The Archaean deposit package does not appear at the surface and is overlain by younger (Tertiary/Quaternary) sedimentary deposits. Mineralization in the HGO is complex, occurring in seven distinct geological domains, each with their own deposit characteristics: Trident line-of-lode, Chalice, Lake Cowan, Southern Paleochannels, Mount Henry, Polar Bear Group, and Spargos Project Area.
Beta Hunt Mine
The Beta Hunt deposit hosts both gold and nickel ores and was initially discovered as a nickel ore deposit in 1966. Since then, Beta Hunt has been the site of nickel mining operations. It was not until 2013 that gold resource development and extraction began. The project area is located north of the Higginsville gold operations and consists of an underground mine. Gold mineralization occurs mainly in near-vertical shear zones, most notably in the Lunnon Basalt. It is characterized by shear and extensional quartz veining within a halo of biotite/albite/pyrite alteration.
Within these shear zones, coarse gold sometimes occurs where the shear zones intersect iron-rich, sulphidic metasediments in the Lunnon Basalt or nickel sulphides at the base of the Kambalda Komatiite4. Principal deposits include the A Zone and Western Flanks, which is named after the shear zones that crosscut the Lunnon Basalt. The gold ore is processed locally, 80 km south of the mine at Karora’s Higginsville processing facility.
Nickel mineralization occurs in sulphidic ore and is hosted by altered talc-carbonate and serpentine altered ultramafic rocks (specifically the Kambalda Komatiite) which overlie the Lunnon Basalt. The nickel ore is sold to BHP and is processed north of the project site.
Project Status & Outlook
In 2020 Karora reported an updated consolidated gold proven and probable mineral reserves of 1.33 million ounces (344% increase) for its Beta Hunt and Higginsville operations. Additionally, they reported a 167% increase in consolidated gold measured and indicated mineral resources for the sites at 2.52 million ounces.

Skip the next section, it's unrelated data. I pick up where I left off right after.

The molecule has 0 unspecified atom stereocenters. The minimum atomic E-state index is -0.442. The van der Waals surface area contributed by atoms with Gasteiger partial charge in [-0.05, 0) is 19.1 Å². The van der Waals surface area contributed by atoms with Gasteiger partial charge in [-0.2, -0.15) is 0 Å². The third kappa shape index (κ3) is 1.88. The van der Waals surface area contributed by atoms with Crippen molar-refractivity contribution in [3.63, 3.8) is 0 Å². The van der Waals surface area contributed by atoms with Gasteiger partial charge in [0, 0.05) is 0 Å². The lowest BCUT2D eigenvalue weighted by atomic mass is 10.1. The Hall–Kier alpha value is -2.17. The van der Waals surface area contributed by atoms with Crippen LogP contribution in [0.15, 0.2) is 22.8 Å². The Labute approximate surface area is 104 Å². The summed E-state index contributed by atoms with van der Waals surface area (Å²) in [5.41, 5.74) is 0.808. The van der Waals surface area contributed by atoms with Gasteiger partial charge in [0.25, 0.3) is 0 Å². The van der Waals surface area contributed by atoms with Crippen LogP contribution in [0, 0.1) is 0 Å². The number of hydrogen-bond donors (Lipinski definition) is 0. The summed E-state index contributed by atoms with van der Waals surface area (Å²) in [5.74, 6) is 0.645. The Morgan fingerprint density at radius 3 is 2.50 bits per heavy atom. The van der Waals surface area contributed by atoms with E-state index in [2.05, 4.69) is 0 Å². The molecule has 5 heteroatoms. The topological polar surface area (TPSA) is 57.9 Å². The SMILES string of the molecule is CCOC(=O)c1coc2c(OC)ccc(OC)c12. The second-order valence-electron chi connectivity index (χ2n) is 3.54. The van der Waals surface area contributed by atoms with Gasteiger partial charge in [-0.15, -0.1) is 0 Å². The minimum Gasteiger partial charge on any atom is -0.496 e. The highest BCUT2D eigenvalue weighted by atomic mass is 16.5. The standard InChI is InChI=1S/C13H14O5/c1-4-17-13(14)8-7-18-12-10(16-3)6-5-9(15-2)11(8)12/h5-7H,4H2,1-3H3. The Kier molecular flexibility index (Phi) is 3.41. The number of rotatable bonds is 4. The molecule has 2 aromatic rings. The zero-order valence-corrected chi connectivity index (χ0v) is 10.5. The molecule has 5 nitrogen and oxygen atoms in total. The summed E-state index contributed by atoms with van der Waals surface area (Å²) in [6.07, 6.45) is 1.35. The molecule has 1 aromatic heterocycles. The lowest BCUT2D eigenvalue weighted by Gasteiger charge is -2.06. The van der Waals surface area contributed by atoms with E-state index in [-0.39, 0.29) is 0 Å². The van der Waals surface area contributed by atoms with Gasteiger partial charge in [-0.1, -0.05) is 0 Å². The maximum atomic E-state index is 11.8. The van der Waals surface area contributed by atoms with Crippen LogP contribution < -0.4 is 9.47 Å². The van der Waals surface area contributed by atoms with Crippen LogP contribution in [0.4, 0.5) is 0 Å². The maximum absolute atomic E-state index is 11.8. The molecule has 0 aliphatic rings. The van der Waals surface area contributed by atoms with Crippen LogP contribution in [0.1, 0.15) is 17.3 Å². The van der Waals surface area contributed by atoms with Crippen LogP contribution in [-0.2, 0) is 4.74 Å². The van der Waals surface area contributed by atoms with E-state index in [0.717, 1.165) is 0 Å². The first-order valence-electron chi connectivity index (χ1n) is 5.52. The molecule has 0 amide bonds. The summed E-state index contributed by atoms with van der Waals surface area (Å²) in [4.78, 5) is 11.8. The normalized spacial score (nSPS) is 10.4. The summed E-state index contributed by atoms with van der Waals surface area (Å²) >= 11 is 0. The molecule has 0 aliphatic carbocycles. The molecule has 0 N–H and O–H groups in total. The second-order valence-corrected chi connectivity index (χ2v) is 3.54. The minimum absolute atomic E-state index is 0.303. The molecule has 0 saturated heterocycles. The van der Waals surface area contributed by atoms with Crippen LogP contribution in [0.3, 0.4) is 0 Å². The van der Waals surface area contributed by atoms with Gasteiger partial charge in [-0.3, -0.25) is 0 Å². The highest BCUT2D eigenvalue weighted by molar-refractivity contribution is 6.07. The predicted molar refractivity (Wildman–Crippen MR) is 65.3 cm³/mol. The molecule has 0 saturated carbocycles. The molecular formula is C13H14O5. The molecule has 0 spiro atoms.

Karora has ambitious plans for 2021, having increased its exploration budget by 33% and its production targets by 21% compared to 2020.
Companies Mentioned and Further Reading
- Karora Resources (website)
- Karora Resources Technical Report (pdf)
- Karora Resources Overview (website)
1 Mafic: Portmanteau of magnesium and iron (ferric/ferrous). It denotes a rock comprising magnesium and/iron oxides and silicate minerals, and less than 52 % silica.
2 Ultramafic: rock comprising more than 18 % magnesium and/iron oxide and less than 45 % silica and more than 90 % mafic minerals.
3 Felsic: rock comprising more than 25 % feldspar and quartz and having more than 69 % silica.
4 Komatiite: Mantle-derived volcanic rock of an ultramafic character, of which most only erupted during the Archaean.
- Devlin S, McLeay S, von Weiligh A, et al (2021) Higginsville, Beta Hunt Operation, Eastern Goldfields, Western Australia. Karora Resources, Pty, Ltd, Toronto, Ontaro, Canada
- Hagemann SG, Groves DI, Ridley JR, Vearncombe JR (1992) The Archean lode gold deposits at Wiluna, Western Australia; high-level brittle-style mineralization in a strike-slip regime. Economic Geology 87:1022–1053. (academic article)
- Stone B, Archibald NJ (2004) Structural controls on nickel sulphide ore shoots in Archaean komatiite, Kambalda, WA: the volcanic trough controversy revisited. Journal of Structural Geology 26:1173–1194. (academic article)